Jericho

March 6, 2021

"Jericho" has a great deal going for it.  It is directed by Marsha Mason and features Jill Eikenberry.  These two formidable theater artists’ participation promises quality which is evident from the first scene on to the quietly scathing denouement.  Jericho also has proven itself in a run in 2013 at the 59E59 Theaters.  Its intimate, six character scale lends itself to the close-ups of streaming which Mason deftly juggles with a combination of in-your-face emotion and wit. [more]

Coal Country

March 17, 2020

For "Coal Country," an investigation into the April 5, 2010 West Virginia disaster at Massey Energy’s Upper Big Branch coal mine which killed 29 men, authors Jessica Blank and Erik Jensen based their documentary play on first person interviews with the families of many of the victims, sons, brothers, fathers, husbands, nephews. Powerful in the piling up of evidence and malfeasance just as they had done in "The Exonerated," the play undercuts its dramatic power by revealing the end of the story at the very beginning so that the ultimate court decision comes as no surprise. Nevertheless, the individual stories told by seven actors speaking the real words of family members are very compelling. [more]

The Artist Will Be With You in a Moment

March 12, 2020

With its eloquent nods to conceptual art, good-natured comedic tone and superior performance, "The Artist Will Be With You in a Moment" is an intelligent entertainment. [more]

About Love

March 12, 2020

The inspiration for "About Love" is Ivan Turgenev’s "First Love," one of the greatest of all novellas. Subtitled “a play with songs and music,” that is exactly what it is: a dramatic presentation with five songs and underscoring by jazz musician and composer Nancy Harrow. However, unlike Harrow’s adaptation of Hawthorne’s "The Marble Faun," retitled "For the Last Time," director Will Pomerantz’s text appears to be taken directly from a translation from the original Russian without anything additional. The lovely show is best described as story theater in which all of the characters narrate at one time or another, at times alternating a single event, and all but the hero and heroine playing multiple roles. If one is looking for a musical, this is not it, but it eventually is a captivating staging of the story, if a bit on the long side. [more]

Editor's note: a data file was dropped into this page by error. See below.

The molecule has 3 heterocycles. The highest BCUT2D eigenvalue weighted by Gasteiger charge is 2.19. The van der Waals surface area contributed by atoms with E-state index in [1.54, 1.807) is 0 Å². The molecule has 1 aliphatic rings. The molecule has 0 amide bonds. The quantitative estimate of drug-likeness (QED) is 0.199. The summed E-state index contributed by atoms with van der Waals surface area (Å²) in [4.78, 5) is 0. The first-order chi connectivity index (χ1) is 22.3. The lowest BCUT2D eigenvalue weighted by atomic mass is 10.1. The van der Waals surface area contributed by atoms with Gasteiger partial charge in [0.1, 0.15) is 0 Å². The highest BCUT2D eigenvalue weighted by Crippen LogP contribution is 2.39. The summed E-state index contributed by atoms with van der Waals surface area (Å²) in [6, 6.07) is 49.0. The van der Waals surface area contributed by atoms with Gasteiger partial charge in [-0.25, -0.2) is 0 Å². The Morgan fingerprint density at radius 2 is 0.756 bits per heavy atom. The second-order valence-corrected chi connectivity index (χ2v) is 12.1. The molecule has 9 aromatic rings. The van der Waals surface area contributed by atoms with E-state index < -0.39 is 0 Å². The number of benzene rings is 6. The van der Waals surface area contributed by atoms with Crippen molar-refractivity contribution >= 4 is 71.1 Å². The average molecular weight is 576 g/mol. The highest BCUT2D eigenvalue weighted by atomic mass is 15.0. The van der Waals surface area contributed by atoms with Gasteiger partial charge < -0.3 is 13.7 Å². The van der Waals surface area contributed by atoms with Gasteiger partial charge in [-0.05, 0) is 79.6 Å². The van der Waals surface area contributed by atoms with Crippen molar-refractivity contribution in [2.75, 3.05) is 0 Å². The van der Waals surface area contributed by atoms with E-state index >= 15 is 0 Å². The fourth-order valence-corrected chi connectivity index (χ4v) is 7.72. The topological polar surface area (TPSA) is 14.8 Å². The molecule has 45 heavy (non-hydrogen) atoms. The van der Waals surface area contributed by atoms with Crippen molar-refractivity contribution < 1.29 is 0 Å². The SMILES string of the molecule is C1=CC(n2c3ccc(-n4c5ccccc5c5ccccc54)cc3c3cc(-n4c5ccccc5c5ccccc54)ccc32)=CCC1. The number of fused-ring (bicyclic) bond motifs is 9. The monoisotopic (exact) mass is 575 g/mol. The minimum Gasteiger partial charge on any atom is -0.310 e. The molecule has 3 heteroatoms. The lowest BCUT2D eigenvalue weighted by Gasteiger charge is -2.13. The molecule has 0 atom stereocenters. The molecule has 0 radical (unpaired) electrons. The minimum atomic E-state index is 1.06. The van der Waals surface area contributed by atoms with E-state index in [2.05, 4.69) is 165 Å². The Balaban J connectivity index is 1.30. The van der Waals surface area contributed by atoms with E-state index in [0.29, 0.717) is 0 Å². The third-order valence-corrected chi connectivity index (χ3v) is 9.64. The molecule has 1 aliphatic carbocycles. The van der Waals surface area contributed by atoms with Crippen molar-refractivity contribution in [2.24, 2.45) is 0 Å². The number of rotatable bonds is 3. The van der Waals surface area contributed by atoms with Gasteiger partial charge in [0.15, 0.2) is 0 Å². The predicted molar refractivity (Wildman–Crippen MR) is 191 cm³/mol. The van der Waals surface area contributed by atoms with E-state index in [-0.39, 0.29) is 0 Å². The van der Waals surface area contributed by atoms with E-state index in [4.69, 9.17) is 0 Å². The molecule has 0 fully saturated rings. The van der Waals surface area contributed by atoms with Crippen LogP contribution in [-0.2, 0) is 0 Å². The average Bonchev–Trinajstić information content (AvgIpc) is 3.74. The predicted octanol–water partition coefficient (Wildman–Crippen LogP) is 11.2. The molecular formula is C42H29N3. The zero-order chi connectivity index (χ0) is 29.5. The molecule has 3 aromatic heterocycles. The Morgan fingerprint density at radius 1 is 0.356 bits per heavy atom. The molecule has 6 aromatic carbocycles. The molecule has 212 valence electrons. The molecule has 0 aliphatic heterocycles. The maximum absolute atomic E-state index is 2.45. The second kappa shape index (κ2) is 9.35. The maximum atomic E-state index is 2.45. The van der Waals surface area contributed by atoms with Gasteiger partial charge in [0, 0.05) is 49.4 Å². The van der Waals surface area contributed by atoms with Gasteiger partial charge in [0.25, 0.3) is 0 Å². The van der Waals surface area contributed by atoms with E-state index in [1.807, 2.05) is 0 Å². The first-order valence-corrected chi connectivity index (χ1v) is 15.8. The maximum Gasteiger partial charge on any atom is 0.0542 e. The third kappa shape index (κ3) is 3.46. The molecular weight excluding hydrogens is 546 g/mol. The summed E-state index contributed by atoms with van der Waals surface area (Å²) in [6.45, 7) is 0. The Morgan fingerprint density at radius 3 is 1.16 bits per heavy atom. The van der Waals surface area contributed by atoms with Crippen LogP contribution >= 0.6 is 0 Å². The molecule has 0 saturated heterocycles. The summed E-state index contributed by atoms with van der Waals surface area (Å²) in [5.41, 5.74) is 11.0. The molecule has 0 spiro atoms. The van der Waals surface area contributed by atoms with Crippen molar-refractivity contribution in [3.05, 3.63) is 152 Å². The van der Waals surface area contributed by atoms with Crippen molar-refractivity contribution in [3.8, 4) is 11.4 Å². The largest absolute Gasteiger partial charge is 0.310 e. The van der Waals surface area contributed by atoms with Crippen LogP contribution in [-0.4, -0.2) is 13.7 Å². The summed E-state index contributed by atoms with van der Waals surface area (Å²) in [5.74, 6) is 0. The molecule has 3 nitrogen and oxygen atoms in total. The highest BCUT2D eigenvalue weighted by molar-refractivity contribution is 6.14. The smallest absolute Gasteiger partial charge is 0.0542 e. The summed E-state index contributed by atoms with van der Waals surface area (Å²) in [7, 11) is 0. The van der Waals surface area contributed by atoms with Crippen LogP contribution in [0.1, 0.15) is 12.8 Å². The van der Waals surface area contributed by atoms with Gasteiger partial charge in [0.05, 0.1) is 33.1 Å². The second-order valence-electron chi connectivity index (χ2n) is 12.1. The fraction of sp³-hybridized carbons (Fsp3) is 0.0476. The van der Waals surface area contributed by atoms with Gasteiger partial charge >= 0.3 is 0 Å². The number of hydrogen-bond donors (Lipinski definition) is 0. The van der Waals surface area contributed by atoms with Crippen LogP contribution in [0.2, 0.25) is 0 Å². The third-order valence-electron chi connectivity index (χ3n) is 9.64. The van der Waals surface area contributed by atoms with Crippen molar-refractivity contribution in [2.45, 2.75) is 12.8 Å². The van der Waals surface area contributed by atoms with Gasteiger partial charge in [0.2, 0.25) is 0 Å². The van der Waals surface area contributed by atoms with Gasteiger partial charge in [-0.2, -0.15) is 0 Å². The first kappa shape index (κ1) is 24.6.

Tomorrow We Love

March 11, 2020

There is plenty of over-the-top acting, physical antics and far-fetched story lines, all perfectly acceptable ingredients for a zany gender-bending farce. The only thing missing are the laughs. Even the high school-quality set design by Ryan Goff and delightful costumes by Jimmy Moon are on par for this campy send up of a 1950’s rom-com. Ultimately, Vause’s script reads funnier than it plays, so there is more amiss than the smoking gun in this screwball comedy. [more]

Mr. Toole

March 10, 2020

Vivian Neuwirth’s "Mr. Toole" is a fitting tribute to a charismatic teacher and a brilliant author. However, the play, in the form it currently is in, seems to have been shoehorned into a shape it doesn’t entirely want to take. It is possible that it would be more successful as a screenplay opened up a bit. At any rate, it is a play that will be of interest to students of American fiction and those who know the two novels of John Kennedy Toole. The play may do something in the way of making Toole and his work better known. It will probably make you want to read one or both of his two novels, "A Confederacy of Dunces" and "The Neon Bible." [more]

Two Can Play

March 10, 2020

However, it’s not until the second act that the play generates many laughs. Here, the tables turn on Jim. Gloria, returning to Kingston, has gained self-assurance from her escapades in the states, and she is ready to lay down the law in search of some R-E-S-P-E-C-T from her husband—or, rather, her ex-husband. Interestingly, what she has seen of the U.S. hasn’t impressed her. She doesn’t exactly refuse to follow through with the original plan that she and Jim had hatched, but she doesn’t promise anything. The fact that she is now legally American herself, and no longer Jim’s chattel, has given her both power and initiative. She even begins taking night courses to train as a nurse, so that she can do something more than scrub white Americans’ floors if and when the immigration happens. [more]

Cambodian Rock Band

March 8, 2020

Mixing fiction and fact, new Signature Theatre Residency playwright Lauren Yee’s "Cambodian Rock Band" is an engrossing, entertaining and appalling  investigation into the Khmer Rouge’s genocide in Cambodia in the 1970’s and its aftermath. Using authentic Cambodian rock music from the 1960’s and 70’s as well as the songs of Dengue Fever, the Los Angeles-based Cambodian American band, the play is emceed by the genial Duch played by Francis Jue who turns out to be the play’s greatest villain and a real person now in prison. Chay Yew’s production is one that does not require prior knowledge to get caught up in the fictional play and the ugly, true history of Cambodia. [more]

Incantata

March 7, 2020

Some books and movies and poems do not lend themselves to theatricalization, and that’s certainly the case with "Incantata," which is currently being given its American premiere at the Irish Repertory Theatre. Though it’s only 80 minutes long, it felt like an eternity--and not only because of the story--but also the telling. What’s even more annoying is that it tells the same poem, again and again, and seemingly again. [more]

Bundle of Sticks